January 25th, 2019 | Updated on August 6th, 2019
A loot box is a container you buy in a game. You do not know what’s in the container, only the fact that it contains a random item. For example, you may purchase a $1 loot box and expect a pack of energy for your game. But you do not get energy. Instead, what you receive are diamonds, which you may not find valuable.
Because of its randomness, players have no clue what they are buying. And as such, the Australian Senate convened and resolved to conduct an investigation if this is classified as gambling or not. Experts argue that it is. To them, gambling is an activity where the gambler puts a bet, or purchases a ticket, in the hopes that he will win something that has better value for his money. More about it you can find at https://live-casino-online.org.
Those who oppose it say otherwise. The content of the loot box has the same financial value. Whether you get energy, gold, or diamonds in the game, you know that it is what you purchased.
It Can Cause Harm To People
Pundits argue that the content of loot boxes are random and that the consumers have no idea what they are getting. This in itself is a form of gambling and forces the consumer to buy more loot boxes in the hopes that they win the exact prize they want to get.
The key element here is the element of chance. Consumers have no visibility as to what they are buying.
The contention here is that not all the contents of the loot boxes are desirable. Some contents are valued at a higher price. Some are considered as garbage rewards that players can easily earn in traditional methods.
And because there is an element of chance and that there are good wins and bad wins (like low payouts and high payouts in real money slot combinations), people in the government need to know if the activities constitute the definition of gambling.
How Gambling Is Defined
To determine if loot boxes have the same psychological impact as to that of real gambling activities, one must put a straightforward definition to a gambling activity. This is where the expert Mark Griffith comes to the picture.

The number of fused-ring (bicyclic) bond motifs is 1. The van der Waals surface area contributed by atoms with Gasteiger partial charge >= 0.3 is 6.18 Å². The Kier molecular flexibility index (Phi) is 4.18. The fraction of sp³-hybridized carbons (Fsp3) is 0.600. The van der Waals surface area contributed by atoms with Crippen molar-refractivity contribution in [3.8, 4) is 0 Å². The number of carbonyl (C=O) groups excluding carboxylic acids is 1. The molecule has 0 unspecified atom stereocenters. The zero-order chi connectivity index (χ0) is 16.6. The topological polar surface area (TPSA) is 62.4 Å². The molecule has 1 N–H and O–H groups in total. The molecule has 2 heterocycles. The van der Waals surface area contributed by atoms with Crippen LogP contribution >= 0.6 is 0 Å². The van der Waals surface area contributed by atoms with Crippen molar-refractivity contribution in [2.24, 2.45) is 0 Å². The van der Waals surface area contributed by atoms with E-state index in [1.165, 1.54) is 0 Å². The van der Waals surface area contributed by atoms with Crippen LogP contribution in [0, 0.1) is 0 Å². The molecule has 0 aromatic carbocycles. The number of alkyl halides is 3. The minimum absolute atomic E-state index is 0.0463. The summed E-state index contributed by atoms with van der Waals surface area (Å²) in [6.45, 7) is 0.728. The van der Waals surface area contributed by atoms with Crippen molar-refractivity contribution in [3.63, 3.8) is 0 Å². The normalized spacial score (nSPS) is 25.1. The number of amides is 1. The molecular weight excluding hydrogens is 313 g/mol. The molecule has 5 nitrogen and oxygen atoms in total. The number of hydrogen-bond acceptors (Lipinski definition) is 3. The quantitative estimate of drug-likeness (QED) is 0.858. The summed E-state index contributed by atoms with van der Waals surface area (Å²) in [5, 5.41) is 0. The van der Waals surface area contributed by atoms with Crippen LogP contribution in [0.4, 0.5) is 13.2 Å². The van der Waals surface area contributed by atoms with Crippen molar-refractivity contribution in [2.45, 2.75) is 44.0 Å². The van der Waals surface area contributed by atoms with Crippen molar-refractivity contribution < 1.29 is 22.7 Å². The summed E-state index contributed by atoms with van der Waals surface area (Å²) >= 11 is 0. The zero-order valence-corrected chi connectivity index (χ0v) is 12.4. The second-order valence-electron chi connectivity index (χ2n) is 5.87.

Mark is a professor of social sciences. He is a Chartered Psychologist and he is currently serving as the Director of International Gaming Research Unit at Nottingham Trent University in the UK. According to his research, an activity becomes a gambling activity if:
- There is an exchange of valuable goods between two people or entities
- The exchange of these goods is determined by an unknown future even
- The activity offers the participants a chance to determine the outcome of the exchange
- The people can choose not to participate to avoid incurring losses
- The winners only gained because there are losers who lost
Essentially, many mobile games meet these five criteria from a psychological standpoint. When you buy a loot box, you are:
- Exchanging goods
- The goods you will get are also determined by a future event, which is the raffle
- You have a chance to determine the outcome because these boxes have specific price ranges for different types of rewards
- You can choose not to lose money if you do not buy
- You will win high-value items while others will only get what is considered trash
So is it gaming or is it gambling? The debate will be a lengthy one. But it seems that different legislative bodies are leaning towards the latter. The one solution here is to prevent these losses and to prevent children from spending their money on unknown outcomes. The one thing governments can do is to abolish loot boxes in games. These boxes must be replaced with direct purchases in which the consumer knows what he is getting.
One of the largest game developers in the world has already taken the initiative. EA Games recently announced that it will remove all forms of loot box purchases on all upcoming releases. Other developers must follow suit or gamers and different governments may come after them.
After all, in-game purchases are made for a reason. Players want their characters to be stronger or have more advantage to win. But this should not come at the expense of buying a box with unknown contents.